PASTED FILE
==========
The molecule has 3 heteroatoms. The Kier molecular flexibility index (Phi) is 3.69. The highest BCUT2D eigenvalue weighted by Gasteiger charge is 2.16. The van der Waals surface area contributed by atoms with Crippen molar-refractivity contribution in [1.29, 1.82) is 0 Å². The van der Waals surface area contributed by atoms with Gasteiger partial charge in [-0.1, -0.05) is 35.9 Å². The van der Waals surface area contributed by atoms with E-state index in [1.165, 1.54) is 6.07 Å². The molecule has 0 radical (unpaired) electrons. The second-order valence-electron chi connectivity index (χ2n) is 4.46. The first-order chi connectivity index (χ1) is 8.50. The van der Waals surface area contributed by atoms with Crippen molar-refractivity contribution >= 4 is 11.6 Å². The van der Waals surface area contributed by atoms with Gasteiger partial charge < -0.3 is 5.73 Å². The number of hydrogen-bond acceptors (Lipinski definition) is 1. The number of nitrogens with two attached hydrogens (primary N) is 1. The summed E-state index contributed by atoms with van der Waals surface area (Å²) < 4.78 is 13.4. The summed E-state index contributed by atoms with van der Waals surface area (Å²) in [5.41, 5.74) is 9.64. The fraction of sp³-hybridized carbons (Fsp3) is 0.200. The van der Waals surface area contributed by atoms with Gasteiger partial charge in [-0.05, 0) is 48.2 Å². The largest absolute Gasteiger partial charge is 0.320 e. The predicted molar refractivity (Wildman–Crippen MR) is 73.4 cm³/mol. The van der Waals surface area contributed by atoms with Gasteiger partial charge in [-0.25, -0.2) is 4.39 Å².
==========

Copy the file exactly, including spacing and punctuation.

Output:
The molecule has 3 heteroatoms. The Kier molecular flexibility index (Phi) is 3.69. The highest BCUT2D eigenvalue weighted by Gasteiger charge is 2.16. The van der Waals surface area contributed by atoms with Crippen molar-refractivity contribution in [1.29, 1.82) is 0 Å². The van der Waals surface area contributed by atoms with Gasteiger partial charge in [-0.1, -0.05) is 35.9 Å². The van der Waals surface area contributed by atoms with E-state index in [1.165, 1.54) is 6.07 Å². The molecule has 0 radical (unpaired) electrons. The second-order valence-electron chi connectivity index (χ2n) is 4.46. The first-order chi connectivity index (χ1) is 8.50. The van der Waals surface area contributed by atoms with Crippen molar-refractivity contribution >= 4 is 11.6 Å². The van der Waals surface area contributed by atoms with Gasteiger partial charge < -0.3 is 5.73 Å². The number of hydrogen-bond acceptors (Lipinski definition) is 1. The number of nitrogens with two attached hydrogens (primary N) is 1. The summed E-state index contributed by atoms with van der Waals surface area (Å²) < 4.78 is 13.4. The summed E-state index contributed by atoms with van der Waals surface area (Å²) in [5.41, 5.74) is 9.64. The fraction of sp³-hybridized carbons (Fsp3) is 0.200. The van der Waals surface area contributed by atoms with Gasteiger partial charge in [-0.05, 0) is 48.2 Å². The largest absolute Gasteiger partial charge is 0.320 e. The predicted molar refractivity (Wildman–Crippen MR) is 73.4 cm³/mol. The van der Waals surface area contributed by atoms with Gasteiger partial charge in [-0.25, -0.2) is 4.39 Å².